Coronary high-signal-intensity plaques (HIPs) detected by T 1 -weighted magnetic resonance imaging are associated with future cardiovascular events. This study aimed to identify pathological findings reflecting HIPs in coronary arteries obtained from autopsy cases. Formalin-fixed hearts were imaged with noncontrast T 1 -weighted imaging with a 1.5-T magnetic resonance system. We defined HIPs or non-HIPs as a coronary plaque to myocardial signal intensity ratio (PMR) of ≥1.4 or <1.4, respectively. We found HIPs in 4 of 37 (10.8%) hearts and analyzed 7 hearts in detail. The corresponding sections to HIPs (n=11) or non-HIPs (n=25) were histologically and immunohistochemically analyzed. We calculated the T 1 relaxation time of human venous blood in vitro. Plaque and necrotic core areas, and the frequency of intraplaque hemorrhage in HIPs were significantly larger/higher than those in non-HIPs. HIPs were immunopositive for CD68 (11/11), glycophorin A (10/11), and fibrin (11/11). Glycophorin-A-, matrix metalloprotease 9 (MMP9)-, and tissue factor-immunopositive areas were larger in HIPs than in non-HIPs. The PMR was positively correlated with glycophorin-A-, fibrin-, MMP9-, and tissue factor-immunopositive areas. Blood coagulation shortened the T 1 relaxation time of the blood and plasma, and the T 1 relaxation times in coagulated whole blood and erythrocyte-rich blood were significantly shorter than those in plasma. Coronary HIPs may reflect intraplaque hemorrhage and may be a novel marker for plaque instability and thrombogenic potential.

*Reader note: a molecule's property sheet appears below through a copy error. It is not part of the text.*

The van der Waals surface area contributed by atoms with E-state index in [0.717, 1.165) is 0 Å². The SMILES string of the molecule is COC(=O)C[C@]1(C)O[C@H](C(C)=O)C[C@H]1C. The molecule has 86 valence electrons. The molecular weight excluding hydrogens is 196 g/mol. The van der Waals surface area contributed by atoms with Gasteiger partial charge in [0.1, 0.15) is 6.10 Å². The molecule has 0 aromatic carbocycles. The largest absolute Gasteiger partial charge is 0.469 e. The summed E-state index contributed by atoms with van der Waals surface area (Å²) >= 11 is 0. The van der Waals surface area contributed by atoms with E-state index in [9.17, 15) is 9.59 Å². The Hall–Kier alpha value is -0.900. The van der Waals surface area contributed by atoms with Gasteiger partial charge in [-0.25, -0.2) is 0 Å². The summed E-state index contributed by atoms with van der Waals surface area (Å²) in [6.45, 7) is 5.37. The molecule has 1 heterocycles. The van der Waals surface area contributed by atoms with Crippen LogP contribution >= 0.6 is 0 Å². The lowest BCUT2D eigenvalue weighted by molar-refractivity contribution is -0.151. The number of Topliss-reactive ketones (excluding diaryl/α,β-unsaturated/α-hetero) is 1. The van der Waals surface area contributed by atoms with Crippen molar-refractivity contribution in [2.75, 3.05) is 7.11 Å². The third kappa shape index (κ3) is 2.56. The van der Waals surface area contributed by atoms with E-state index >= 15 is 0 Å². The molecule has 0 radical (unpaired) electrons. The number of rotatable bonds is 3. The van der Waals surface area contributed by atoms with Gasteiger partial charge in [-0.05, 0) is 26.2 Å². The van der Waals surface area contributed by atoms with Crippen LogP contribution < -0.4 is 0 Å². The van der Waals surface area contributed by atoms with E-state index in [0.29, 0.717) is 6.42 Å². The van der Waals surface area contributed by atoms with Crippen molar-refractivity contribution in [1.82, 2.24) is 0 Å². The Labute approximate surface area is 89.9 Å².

- Coronary artery
- Intraplaque hemorrhage
- Magnetic resonance imaging
- T -weighted image
ASJC Scopus subject areas
- Pathology and Forensic Medicine
- Cardiology and Cardiovascular Medicine